[caption id="attachment_3647" align="alignleft" width="250"]LegalOfficerUses Air Force Capt. Maureen Wood, right, stands with fellow legal officer Air Force Capt. Jaime Espinosa prior to a mission in Iraq. U.S. Air Force photo[/caption] WASHINGTON – The increase of troops into the U.S. Central Command area of responsibility also is increasing the nontraditional roles filled by airmen in combat, a product of the Air Force's "all in" philosophy.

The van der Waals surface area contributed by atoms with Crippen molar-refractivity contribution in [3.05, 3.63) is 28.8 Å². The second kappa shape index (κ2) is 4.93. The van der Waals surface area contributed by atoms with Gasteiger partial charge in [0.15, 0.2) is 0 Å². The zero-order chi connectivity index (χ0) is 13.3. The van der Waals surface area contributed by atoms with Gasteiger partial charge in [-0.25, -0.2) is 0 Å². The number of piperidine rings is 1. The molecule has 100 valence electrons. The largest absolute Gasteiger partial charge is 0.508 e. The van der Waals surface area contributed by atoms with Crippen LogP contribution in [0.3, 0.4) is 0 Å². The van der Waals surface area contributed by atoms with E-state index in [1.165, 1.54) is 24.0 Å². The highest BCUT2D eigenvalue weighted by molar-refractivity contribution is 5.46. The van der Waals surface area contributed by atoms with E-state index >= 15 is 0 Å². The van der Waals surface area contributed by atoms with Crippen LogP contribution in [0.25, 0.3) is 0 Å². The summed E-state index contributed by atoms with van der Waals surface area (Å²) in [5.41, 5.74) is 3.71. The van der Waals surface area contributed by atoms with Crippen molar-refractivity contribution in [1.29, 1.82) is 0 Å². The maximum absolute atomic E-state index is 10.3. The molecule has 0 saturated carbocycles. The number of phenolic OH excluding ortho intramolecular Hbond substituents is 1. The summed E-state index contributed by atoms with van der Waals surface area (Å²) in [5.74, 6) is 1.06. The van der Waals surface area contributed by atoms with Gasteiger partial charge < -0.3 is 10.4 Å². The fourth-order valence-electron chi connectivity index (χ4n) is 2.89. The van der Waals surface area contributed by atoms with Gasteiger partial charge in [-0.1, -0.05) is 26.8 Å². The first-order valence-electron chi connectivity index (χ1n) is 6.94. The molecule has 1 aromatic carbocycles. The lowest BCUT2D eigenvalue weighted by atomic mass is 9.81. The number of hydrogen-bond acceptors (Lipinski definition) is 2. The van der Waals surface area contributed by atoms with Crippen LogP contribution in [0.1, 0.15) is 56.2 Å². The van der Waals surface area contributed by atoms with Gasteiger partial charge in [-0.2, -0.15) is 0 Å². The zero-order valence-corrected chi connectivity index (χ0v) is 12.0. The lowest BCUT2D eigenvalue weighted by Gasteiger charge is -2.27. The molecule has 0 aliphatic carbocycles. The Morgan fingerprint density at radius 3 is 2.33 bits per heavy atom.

Air Force Capt. Maureen Wood, a legal officer deployed with Multinational Force Iraq’s Joint Task Force 134, recently found herself in one of those situations that was anything but "traditional." She helped to save a life of a fellow servicemember using self-aid and buddy care after her convoy was attacked by an improvised explosive device.On Aug. 21, while on a convoy in Iraq, the mine-resistant, ambush-protected vehicle Wood was riding in, along with several other Army and Air Force personnel, was struck by a roadside bomb designed to penetrate armor and release shrapnel in all directions.Her head was thrown back from the explosion, and smoke entered the vehicle. While doing a quick self-check, Wood said, she felt a large knot on her forehead and another on her left hand. She would later find out the "bumps" were shrapnel lodged in her skin."I found myself trying to figure out what had just happened, what was going on," she said. "I saw [Capt. Wendy Kosek] in front of me with a gash across her jaw line. Next to me was an Army major who was yelling that he couldn't feel his legs." Glancing over at the major, she said, she noticed his foot was turned up at the shin. Wood said she unbuckled herself and went to help. Her goal was to keep him from going into shock. The medic was there quickly, and a tourniquet was placed on his leg. Wood attributes her actions and calm demeanor on that day to the advanced contingency skills training she received at the U.S. Air Force Expeditionary Center at Joint Base McGuire-Dix in Lakehurst, N.J. "Many people may find themselves saying or thinking this stuff won't apply to them, because they are going to be at a 'desk job' in some building somewhere," Wood said. "Every passenger in our MRAP that day was assigned to 'desk jobs.'" Her training at the expeditionary center prepared Wood to react instinctively in the aftermath of the attack, she said. "We learned by repetition," she explained. "Everything we were trained on was repeated until we reacted without thinking. We were also trained on the fog of war and reacting under pressure, which helped tremendously during the attack." The MRAP was disabled in the blast. The injured servicemembers needed to be loaded into the casualty evacuation vehicle. "We were grabbing the injured troops by parts of their uniform, the way we were shown in training,” Wood said, “lifting and moving them into the vehicle accordingly." Kosek, a fellow legal officer, was more severely injured in that attack, receiving shrapnel to her face, hand and leg. With the help of the other servicemembers, she and the Army major were lifted out of the disabled vehicle onto the ground and guarded from secondary attacks. As they continued the medical response, the Army major was loaded onto the floor of the casualty evacuation vehicle first. Kosek was next; to guard against further injury, she was moved and loaded using her belt. Wood said she noticed the major's leg was still bleeding. She was handed a bandage so she could attempt to dress his wound. Using knowledge from self-aid and buddy care, Wood said, she concluded that the color of the blood indicated it was not arterial bleeding. Bandaging the leg didn't stop the bleeding, so she decided to use pressure. Using the bandage, she pressed the major's leg against hers to stabilize and secure his injuries. "I wasn't nervous or scared," she said. "I was just reacting. It was a team effort that day. Everyone stayed calm. For the most part, it was like a well-oiled machine." Wood said her pre-deployment training was invaluable. "Pre-deployment training teaches you the concept of the fog of war and explains the necessity of having muscle memory, and having the ability to react as needed when circumstances arise that make it difficult to think clearly," she said. "So many people go to training thinking they don't really need the training because they don't think it applies to them." (Air Force Capt. Amber Balken serves in the Air Mobility Command public affairs office.) Dec. 10, 2009:  By: Air Force Capt. Amber Balken- American Forces Press Service ***SOT***